On Flying

This passage still lingers in my dreams and the recesses of my mind:

There is an art, it says, or rather, a knack to flying. The knack lies in learning how to throw yourself at the ground and miss. Pick a nice day, The Hitchhiker’s Guide to the Galaxy suggests, and try it.

The first part is easy. All it requires is simply the ability to throw yourself forward with all your weight, and the willingness not to mind that it’s going to hurt.

That is, it’s going to hurt if you fail to miss the ground. Most people fail to miss the ground, and if they are really trying properly, the likelihood is that they will fail to miss it fairly hard.

Clearly, it is the second part, the missing, which presents the difficulties.

One problem is that you have to miss the ground accidentally. It’s no good deliberately intending to miss the ground because you won’t. You have to have your attention suddenly distracted by something else when you’re halfway there, so that you are no longer thinking about falling, or about the ground, or about how much it’s going to hurt if you fail to miss it.

It is notoriously difficult to prize your attention away from these three things during the split second you have at your disposal. Hence most people’s failure, and their eventual disillusionment with this exhilarating and spectacular sport.

If, however, you are lucky enough to have your attention momentarily distracted at the crucial moment by, say, a gorgeous pair of legs (tentacles, pseudopodia, according to phyllum and/or personal inclination) or a bomb going off in your vicinty, or by suddenly spotting an extremely rare species of beetle crawling along a nearby twig, then in your astonishment you will miss the ground completely and remain bobbing just a few inches above it in what might seem to be a slightly foolish manner.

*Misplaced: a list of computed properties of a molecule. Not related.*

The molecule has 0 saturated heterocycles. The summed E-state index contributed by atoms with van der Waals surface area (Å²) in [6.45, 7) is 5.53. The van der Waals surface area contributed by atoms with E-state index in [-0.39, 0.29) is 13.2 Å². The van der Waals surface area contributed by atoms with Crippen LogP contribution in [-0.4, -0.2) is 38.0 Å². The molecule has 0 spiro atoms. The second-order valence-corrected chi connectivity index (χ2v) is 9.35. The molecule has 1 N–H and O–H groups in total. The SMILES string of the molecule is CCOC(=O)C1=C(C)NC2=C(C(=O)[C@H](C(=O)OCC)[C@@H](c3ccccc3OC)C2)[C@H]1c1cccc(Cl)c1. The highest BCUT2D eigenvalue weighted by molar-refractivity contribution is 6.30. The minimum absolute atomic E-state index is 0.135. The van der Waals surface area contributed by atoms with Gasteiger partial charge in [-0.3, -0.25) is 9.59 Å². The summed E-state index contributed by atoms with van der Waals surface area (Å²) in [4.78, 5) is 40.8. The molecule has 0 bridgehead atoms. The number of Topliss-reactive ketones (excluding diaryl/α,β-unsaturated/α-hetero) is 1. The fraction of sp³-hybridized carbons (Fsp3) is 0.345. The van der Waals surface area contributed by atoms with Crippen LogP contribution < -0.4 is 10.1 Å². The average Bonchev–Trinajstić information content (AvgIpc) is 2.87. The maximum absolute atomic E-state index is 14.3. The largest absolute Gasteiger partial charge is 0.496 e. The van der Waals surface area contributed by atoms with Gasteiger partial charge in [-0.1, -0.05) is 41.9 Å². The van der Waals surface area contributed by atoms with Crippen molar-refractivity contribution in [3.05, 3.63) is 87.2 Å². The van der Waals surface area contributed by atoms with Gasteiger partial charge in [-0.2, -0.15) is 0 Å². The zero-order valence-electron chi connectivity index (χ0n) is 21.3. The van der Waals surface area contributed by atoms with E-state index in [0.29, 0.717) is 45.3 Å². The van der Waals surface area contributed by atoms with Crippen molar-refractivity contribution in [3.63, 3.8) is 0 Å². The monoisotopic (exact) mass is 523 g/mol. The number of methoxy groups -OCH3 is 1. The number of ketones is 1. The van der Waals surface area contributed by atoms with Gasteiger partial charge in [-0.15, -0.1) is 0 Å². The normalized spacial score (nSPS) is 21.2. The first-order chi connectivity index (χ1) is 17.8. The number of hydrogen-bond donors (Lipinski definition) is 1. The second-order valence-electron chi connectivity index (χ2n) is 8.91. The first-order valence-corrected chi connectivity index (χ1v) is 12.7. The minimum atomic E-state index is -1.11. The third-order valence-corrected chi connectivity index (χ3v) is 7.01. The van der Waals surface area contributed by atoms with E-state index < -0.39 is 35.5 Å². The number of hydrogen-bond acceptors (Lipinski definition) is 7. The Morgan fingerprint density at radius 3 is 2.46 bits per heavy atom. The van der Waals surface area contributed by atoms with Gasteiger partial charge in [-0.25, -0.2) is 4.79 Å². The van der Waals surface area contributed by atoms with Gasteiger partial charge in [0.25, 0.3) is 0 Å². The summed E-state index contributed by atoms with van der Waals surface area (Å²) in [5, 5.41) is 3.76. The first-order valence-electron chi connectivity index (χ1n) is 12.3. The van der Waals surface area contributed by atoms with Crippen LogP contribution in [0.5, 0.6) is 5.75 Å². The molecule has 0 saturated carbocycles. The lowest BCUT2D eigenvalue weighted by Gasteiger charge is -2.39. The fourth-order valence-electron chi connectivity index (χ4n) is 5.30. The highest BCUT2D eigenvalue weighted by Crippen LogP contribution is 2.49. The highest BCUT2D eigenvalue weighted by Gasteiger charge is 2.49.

This is a moment for superb and delicate concentration. Bob and float, float and bob. Ignore all consideration of your own weight simply let yourself waft higher. Do not listen to what anybody says to you at this point because they are unlikely to say anything helpful. They are most likely to say something along the lines of “Good God, you can’t possibly be flying!” It is vitally important not to believe them or they will suddenly be right.

Waft higher and higher. Try a few swoops, gentle ones at first, then drift above the treetops breathing regularly.

Brilliant, Mr. Adams.

Beware the Dream Killers!

I’m a space nerd. 

When I was thirteen I went to Space Academy in Huntsville, AL, (NB Space Camp was just what they called the kiddie camp, for us teens it was Space Academy).  I remember the hope that maybe, just maybe, if an astronaut got sick, they’d call on one of us to take his place.  That didn’t happen. 

What actually happened was stranger:  my bunkmates were huge The Little Mermaid fans and having never seen the movie, I was inducted into the cult of Menken by unending choruses of “Les poissons, les poissons!  I went to get an education about the shuttle and left with the lyrics to Under the Sea.

Space ignites the imagination and some dreams won’t be extinguished easily.  In 2002, I attended NASA’s Aerospace Medicine clerkship.   I’d contend that there is no better way to learn physiology than to learn about a body in an abnormal physical environment.  Puking when you burp?  Moving forward feels like diving?  Face swelling up?  It all makes sense, but only when you really understand how the body works on Earth.

I started to think:  hmmm, maybe I should try to become an astronaut.  After med school, I’d probably need a mechanical engineering degree and start doing triathlons weekly, but it could be done.  I bought the Star Trek concept of “the final frontier.”  I blew off concerns that a Mars trip would be dangerous (psychologically or by radiation).  I wanted to conquer the unexplored, the daunting, the harrowing.

What killed the dream?  The only thing that could kill something that exciting:  the really, really mundane.  Dreams of rocketing into space and exploring distant worlds thrive on the abnormal, the special.  They must remain separate from the dull and the ordinary.  Unfortunately, education makes the unknown known.  Beware learning, for it can kill the special.

After a month at NASA, living in space became decidedly not sexy.  For bureaucratic reasons, it is extremely loud, to the point that hearing a co-astronaut (never mind accents and different languages) can be nightmarishly challenging.  In practice, space pharmacology is more DIY than you’d ever expect for pilots of a billion dollar enterprise.  Panel-wiping is a full-time job on the ISS to keep the slime growth in check. And when you’re not up there, being an astronaut sounded decidedly like a job.

They say a little learning is a dangerous thing, and when it came to space, I wish I’d remained ignorant.  God speed, Endeavour.  I hope you get home safely.  I will be watching, just from a distance.